My suggestions in bold, followed by the classical examples that inspired them.
madidus nasus / a wet nose
madidique infantia nasi / and the wet noses of a child (Juvenal,
fluens pituita / streaming snot
fluctus nasus / a streaming nose
nasus fluxit pituita / a nose streaming with snot
Pituita / slime, clammy moisture, phlegm is used to describe phlegm-like bodily discharges, often as one of the four humours. See, for example Cicero, Tusc. Disputations, 4.23 (bad blood, bile and phlegm) or Horace, Satires, 2.75 (an overabundance of intestinal “phlegm”).
But it is also used to describe a “viscous, gummy moisture that exudes from trees”, which sounds just like snot to me. Here Catullus uses it in exactly this way:
mucusque mala pituita nasi / mucus and bad slime from the nose
(Catullus, Poems, 23.17)
Fluere / to flow, stream, pour is used for rivers and streams, but also of bodily fluids, such as:
sweat: sudore fluentia multo bracchia (Ovid, Metamorphoses, 9.57)
tears: fluunt lacrimae (Ovid, Fasti, 2.820)
entrails: viscera lapsa fluunt (Ovid, Metamorphoses, 8.402)
soft brains (flowing through hollow nostrils like curdled milk flowing through a pliant oaken sieve – please see a doctor if this describes your runny nose!):
perque caves nares oculosque auresque cerebrum
molle fluit, veluti concretum vimine querno
lac solet …
(Ovid, Metamorphoses, 12.435-436)
proluvies nasi / an overflow of the nose
proluvies / an inundation, discharge, overflow. Used by Cicero (Letters to Quintus) to mean an actual flood but here are examples of bodily “floods”:
foedissima ventris proluvies / foulest discharge from their stomachs
(of the Harpies in Aeneid, 3.216-217)
mucosa ventris proluvies / a flood of mucus from the stomach
(Columella, On Agriculture, 6.7.2)
destillatio [nasi] / a dripping down [from the nose]
destillatio / a dripping down, distilling, running, from destillare / to drip or trickle down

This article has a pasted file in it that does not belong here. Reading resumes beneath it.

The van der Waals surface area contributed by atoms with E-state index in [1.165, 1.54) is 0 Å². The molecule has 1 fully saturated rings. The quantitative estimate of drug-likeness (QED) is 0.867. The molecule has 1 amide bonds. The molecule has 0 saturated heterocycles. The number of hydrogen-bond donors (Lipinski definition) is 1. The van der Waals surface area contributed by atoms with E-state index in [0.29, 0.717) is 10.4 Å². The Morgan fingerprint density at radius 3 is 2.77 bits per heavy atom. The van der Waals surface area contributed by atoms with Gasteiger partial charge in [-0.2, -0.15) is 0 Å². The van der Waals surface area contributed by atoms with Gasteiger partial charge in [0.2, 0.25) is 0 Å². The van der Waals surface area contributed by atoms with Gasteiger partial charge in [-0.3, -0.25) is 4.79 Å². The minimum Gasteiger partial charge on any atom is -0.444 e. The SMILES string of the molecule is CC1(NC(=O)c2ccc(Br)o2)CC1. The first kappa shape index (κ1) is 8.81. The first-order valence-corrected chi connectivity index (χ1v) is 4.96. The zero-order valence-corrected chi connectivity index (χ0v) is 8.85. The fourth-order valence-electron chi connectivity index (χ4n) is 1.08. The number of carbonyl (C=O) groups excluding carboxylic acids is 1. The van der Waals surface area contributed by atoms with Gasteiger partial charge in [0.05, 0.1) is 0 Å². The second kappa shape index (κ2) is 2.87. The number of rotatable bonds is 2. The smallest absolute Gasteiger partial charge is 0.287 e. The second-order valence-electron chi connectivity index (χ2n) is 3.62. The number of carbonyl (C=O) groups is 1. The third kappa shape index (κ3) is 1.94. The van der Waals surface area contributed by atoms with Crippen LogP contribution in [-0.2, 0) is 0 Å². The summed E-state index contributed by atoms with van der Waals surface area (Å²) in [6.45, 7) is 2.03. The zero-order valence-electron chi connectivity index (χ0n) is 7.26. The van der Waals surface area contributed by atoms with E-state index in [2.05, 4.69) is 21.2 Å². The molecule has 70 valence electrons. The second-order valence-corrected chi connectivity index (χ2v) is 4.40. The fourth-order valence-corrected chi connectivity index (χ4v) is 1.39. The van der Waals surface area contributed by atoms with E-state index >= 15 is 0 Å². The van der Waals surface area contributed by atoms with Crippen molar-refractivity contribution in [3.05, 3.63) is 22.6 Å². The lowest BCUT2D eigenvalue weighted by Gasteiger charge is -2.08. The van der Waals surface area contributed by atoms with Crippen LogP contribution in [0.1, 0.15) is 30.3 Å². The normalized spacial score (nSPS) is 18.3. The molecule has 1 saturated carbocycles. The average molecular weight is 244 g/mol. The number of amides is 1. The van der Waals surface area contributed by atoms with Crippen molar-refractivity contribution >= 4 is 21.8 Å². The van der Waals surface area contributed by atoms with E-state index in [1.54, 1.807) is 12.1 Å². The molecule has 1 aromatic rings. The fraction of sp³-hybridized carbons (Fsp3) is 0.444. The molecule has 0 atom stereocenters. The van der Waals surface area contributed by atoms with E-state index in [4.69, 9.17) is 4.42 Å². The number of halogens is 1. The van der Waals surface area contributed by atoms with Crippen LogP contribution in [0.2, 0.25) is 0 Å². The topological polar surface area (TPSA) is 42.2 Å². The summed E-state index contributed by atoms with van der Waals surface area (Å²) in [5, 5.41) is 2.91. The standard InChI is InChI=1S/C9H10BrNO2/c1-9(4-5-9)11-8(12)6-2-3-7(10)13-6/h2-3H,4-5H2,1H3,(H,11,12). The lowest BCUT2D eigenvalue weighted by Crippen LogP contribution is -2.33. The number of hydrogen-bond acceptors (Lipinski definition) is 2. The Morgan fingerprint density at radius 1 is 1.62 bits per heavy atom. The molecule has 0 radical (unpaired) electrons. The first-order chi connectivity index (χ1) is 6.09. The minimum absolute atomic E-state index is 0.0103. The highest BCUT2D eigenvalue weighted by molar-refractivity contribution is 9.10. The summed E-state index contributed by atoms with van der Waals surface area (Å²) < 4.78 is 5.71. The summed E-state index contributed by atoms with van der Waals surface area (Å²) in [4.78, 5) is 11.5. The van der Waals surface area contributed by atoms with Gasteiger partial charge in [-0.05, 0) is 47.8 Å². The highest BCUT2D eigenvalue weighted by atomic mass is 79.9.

The verb can be used of any liquid that trickles down (for example sap from a tree, see Pliny, Natural History, 23.72).
But here, Pliny uses it to describe the outpouring of mucus after a sneeze:
semen tritum et haustum naribus sternumenta movet et distillantiones
quoque capitis inlitum / the crushed seed inhaled by the nostrils
produces sneezing and also as a liniment [it produces] a flow [of
mucus] from the head (Pliny, Natural History, 20.123)
Destillare is used a lot by Celsus in On Medicine, for various types of dripping from the body: two examples are the drip, drip, drip of difficult-to-pass urine (2.7.13; 4.2.N); and watery eyes (6.7.A). However, he uses destillatio exclusively to mean a runny-nose cold:
tussis, destillatio … sternumentum / cough, runny nose … sneezing (2.8.22)
tussis, destillatio, raucitas / cough, runny nose, hoarseness (2.1.16)
Here, using destillare, he is describing the symptoms of a cold:
destillat autem de capite interdum in nares ... / moreover, there is dripping from the head sometimes into the nostrils ...
... si in nares destillavit, tenuis per has pituita profluit / if into the nostrils it has dripped, a thin phlegm flows forth from them
(note the use of pituita and also profluere – very close to your suggestion of perfluere. Profluere is also used in this sense of snot flowing from the nose by Columella, writing of sick cattle – pituita a naribus profluent 6.7.4.
So perhaps we could also use profluens pituita)
Likewise, Pliny also uses destillatio to mean a “runny-nose cold” – asperitatem fauciam et destillationes lenient cochleae / a sore throat and runny-nose cold are relieved with snails (Nat. Hist., 30.32).
Thus, of all the suggestions, I think destillatio [nasi] is probably the most accurate in so far as it is attested to in medical texts, speaking specifically of colds. However, it was enormous fun to track down all the other possibilities!
By the way, you mentioned rhinorrhoea, a Greek term, and so I was interested to read Celsus’ clarification of Greek terms for colds. First, he distinguishes between a cold where the nose runs and one where the nose is blocked. A blocked-nose cold he calls gravedo, and he notes that the Greeks call this κορυζας. The runny-nose or destillatio-type of cold, he says the Greeks call κατασταγμον (4.5.2).